Glory Sun Financial Group (HKG:1282) shares have had a really impressive month, gaining 30%, after some slippage. But shareholders may not all be feeling jubilant, since the share price is still down 21% in the last year.
Assuming no other changes, a sharply higher share price makes a stock less attractive to potential buyers. In the long term, share prices tend to follow earnings per share, but in the short term prices bounce around in response to short term factors (which are not always obvious). The implication here is that deep value investors might steer clear when expectations of a company are too high. Perhaps the simplest way to get a read on investors' expectations of a business is to look at its Price to Earnings Ratio (PE Ratio). A high P/E ratio means that investors have a high expectation about future growth, while a low P/E ratio means they have low expectations about future growth.
Does Glory Sun Financial Group Have A Relatively High Or Low P/E For Its Industry?
Glory Sun Financial Group has a P/E ratio of 11.85. The image below shows that Glory Sun Financial Group has a P/E ratio that is roughly in line with the tech industry average (11.1).
Its P/E ratio suggests that Glory Sun Financial Group shareholders think that in the future it will perform about the same as other companies in its industry classification. So if Glory Sun Financial Group actually outperforms its peers going forward, that should be a positive for the share price. I would further inform my view by checking insider buying and selling., among other things.
How Growth Rates Impact P/E Ratios
Probably the most important factor in determining what P/E a company trades on is the earnings growth. When earnings grow, the 'E' increases, over time. That means unless the share price increases, the P/E will reduce in a few years. So while a stock may look expensive based on past earnings, it could be cheap based on future earnings.
Glory Sun Financial Group saw earnings per share decrease by 31% last year. But over the longer term (3 years), earnings per share have increased by 29%.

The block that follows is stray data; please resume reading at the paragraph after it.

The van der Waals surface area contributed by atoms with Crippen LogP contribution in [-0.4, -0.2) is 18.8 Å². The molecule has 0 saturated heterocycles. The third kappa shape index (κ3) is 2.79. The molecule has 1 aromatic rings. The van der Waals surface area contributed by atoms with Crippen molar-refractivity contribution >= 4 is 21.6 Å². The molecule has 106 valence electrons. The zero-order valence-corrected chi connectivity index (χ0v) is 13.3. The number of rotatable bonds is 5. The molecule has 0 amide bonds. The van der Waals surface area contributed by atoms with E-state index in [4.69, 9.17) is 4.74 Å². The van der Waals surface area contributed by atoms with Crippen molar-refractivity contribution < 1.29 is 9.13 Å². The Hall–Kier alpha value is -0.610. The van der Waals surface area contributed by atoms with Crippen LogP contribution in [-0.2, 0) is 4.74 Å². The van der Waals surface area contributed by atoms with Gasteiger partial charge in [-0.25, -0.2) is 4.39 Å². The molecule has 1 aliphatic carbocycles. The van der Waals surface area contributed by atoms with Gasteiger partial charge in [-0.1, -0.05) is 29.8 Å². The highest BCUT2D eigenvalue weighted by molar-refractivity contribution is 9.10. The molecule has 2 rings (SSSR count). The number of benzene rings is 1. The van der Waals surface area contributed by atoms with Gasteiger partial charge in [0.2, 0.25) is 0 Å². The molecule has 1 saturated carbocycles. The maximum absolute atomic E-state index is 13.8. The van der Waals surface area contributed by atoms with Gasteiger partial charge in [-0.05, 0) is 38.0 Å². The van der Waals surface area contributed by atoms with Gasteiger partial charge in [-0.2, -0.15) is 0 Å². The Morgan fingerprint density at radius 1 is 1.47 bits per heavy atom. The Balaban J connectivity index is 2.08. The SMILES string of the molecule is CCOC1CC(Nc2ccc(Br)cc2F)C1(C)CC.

Remember: P/E Ratios Don't Consider The Balance Sheet
One drawback of using a P/E ratio is that it considers market capitalization, but not the balance sheet. So it won't reflect the advantage of cash, or disadvantage of debt. Hypothetically, a company could reduce its future P/E ratio by spending its cash (or taking on debt) to achieve higher earnings.
Such spending might be good or bad, overall, but the key point here is that you need to look at debt to understand the P/E ratio in context.
So What Does Glory Sun Financial Group's Balance Sheet Tell Us?
Glory Sun Financial Group has net debt worth 73% of its market capitalization. If you want to compare its P/E ratio to other companies, you should absolutely keep in mind it has significant borrowings.
The Verdict On Glory Sun Financial Group's P/E Ratio
Glory Sun Financial Group's P/E is 11.9 which is above average (10.6) in its market. With significant debt and no EPS growth last year, shareholders are betting on an improvement in earnings from the company. What is very clear is that the market has become more optimistic about Glory Sun Financial Group over the last month, with the P/E ratio rising from 9.1 back then to 11.9 today. For those who prefer to invest with the flow of momentum, that might mean it's time to put the stock on a watchlist, or research it. But the contrarian may see it as a missed opportunity.
When the market is wrong about a stock, it gives savvy investors an opportunity. If the reality for a company is better than it expects, you can make money by buying and holding for the long term. We don't have analyst forecasts, but shareholders might want to examine this detailed historical graph of earnings, revenue and cash flow.
But note: Glory Sun Financial Group may not be the best stock to buy. So take a peek at this free list of interesting companies with strong recent earnings growth (and a P/E ratio below 20).
If you spot an error that warrants correction, please contact the editor at firstname.lastname@example.org. This article by Simply Wall St is general in nature. It does not constitute a recommendation to buy or sell any stock, and does not take account of your objectives, or your financial situation. Simply Wall St has no position in the stocks mentioned.
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